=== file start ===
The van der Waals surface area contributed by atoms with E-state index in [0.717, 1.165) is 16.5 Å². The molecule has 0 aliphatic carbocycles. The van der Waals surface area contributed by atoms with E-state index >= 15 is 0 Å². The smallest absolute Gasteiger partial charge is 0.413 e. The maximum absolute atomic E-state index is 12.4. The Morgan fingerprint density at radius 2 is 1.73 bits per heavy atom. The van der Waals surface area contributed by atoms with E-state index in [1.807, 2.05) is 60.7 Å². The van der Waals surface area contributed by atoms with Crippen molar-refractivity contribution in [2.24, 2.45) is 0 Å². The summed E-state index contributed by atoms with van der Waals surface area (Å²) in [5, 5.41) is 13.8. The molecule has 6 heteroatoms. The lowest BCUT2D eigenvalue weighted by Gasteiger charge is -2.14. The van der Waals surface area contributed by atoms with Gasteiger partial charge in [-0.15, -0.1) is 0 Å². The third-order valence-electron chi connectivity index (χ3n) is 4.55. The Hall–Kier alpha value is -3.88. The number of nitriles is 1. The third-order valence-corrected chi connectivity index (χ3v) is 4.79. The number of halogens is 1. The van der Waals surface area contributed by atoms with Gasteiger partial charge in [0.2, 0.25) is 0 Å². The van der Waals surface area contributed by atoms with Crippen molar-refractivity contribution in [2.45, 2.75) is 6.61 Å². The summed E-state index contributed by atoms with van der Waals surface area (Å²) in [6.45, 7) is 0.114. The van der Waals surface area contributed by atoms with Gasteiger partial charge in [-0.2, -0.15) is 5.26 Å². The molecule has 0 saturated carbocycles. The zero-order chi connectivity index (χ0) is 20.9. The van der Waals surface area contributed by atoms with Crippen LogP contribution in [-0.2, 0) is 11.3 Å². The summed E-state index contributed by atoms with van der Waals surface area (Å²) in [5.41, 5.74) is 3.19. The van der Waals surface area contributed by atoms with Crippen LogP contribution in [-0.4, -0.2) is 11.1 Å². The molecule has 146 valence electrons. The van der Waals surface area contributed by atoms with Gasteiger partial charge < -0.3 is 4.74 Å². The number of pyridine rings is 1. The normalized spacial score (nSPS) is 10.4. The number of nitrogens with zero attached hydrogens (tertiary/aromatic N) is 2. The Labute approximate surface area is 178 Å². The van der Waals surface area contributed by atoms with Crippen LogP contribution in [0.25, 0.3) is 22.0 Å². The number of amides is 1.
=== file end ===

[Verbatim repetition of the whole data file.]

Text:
The van der Waals surface area contributed by atoms with E-state index in [0.717, 1.165) is 16.5 Å². The molecule has 0 aliphatic carbocycles. The van der Waals surface area contributed by atoms with E-state index >= 15 is 0 Å². The smallest absolute Gasteiger partial charge is 0.413 e. The maximum absolute atomic E-state index is 12.4. The Morgan fingerprint density at radius 2 is 1.73 bits per heavy atom. The van der Waals surface area contributed by atoms with E-state index in [1.807, 2.05) is 60.7 Å². The van der Waals surface area contributed by atoms with Crippen molar-refractivity contribution in [2.24, 2.45) is 0 Å². The summed E-state index contributed by atoms with van der Waals surface area (Å²) in [5, 5.41) is 13.8. The molecule has 6 heteroatoms. The lowest BCUT2D eigenvalue weighted by Gasteiger charge is -2.14. The van der Waals surface area contributed by atoms with Gasteiger partial charge in [-0.15, -0.1) is 0 Å². The third-order valence-electron chi connectivity index (χ3n) is 4.55. The Hall–Kier alpha value is -3.88. The number of nitriles is 1. The third-order valence-corrected chi connectivity index (χ3v) is 4.79. The number of halogens is 1. The van der Waals surface area contributed by atoms with Gasteiger partial charge in [0.2, 0.25) is 0 Å². The van der Waals surface area contributed by atoms with Crippen molar-refractivity contribution in [2.45, 2.75) is 6.61 Å². The summed E-state index contributed by atoms with van der Waals surface area (Å²) in [6.45, 7) is 0.114. The van der Waals surface area contributed by atoms with Gasteiger partial charge in [-0.2, -0.15) is 5.26 Å². The molecule has 0 saturated carbocycles. The zero-order chi connectivity index (χ0) is 20.9. The van der Waals surface area contributed by atoms with Crippen LogP contribution in [-0.2, 0) is 11.3 Å². The summed E-state index contributed by atoms with van der Waals surface area (Å²) in [5.41, 5.74) is 3.19. The van der Waals surface area contributed by atoms with Crippen LogP contribution in [-0.4, -0.2) is 11.1 Å². The molecule has 146 valence electrons. The van der Waals surface area contributed by atoms with Gasteiger partial charge < -0.3 is 4.74 Å². The number of pyridine rings is 1. The normalized spacial score (nSPS) is 10.4. The number of nitrogens with zero attached hydrogens (tertiary/aromatic N) is 2. The Labute approximate surface area is 178 Å². The van der Waals surface area contributed by atoms with Crippen LogP contribution in [0.25, 0.3) is 22.0 Å². The number of amides is 1.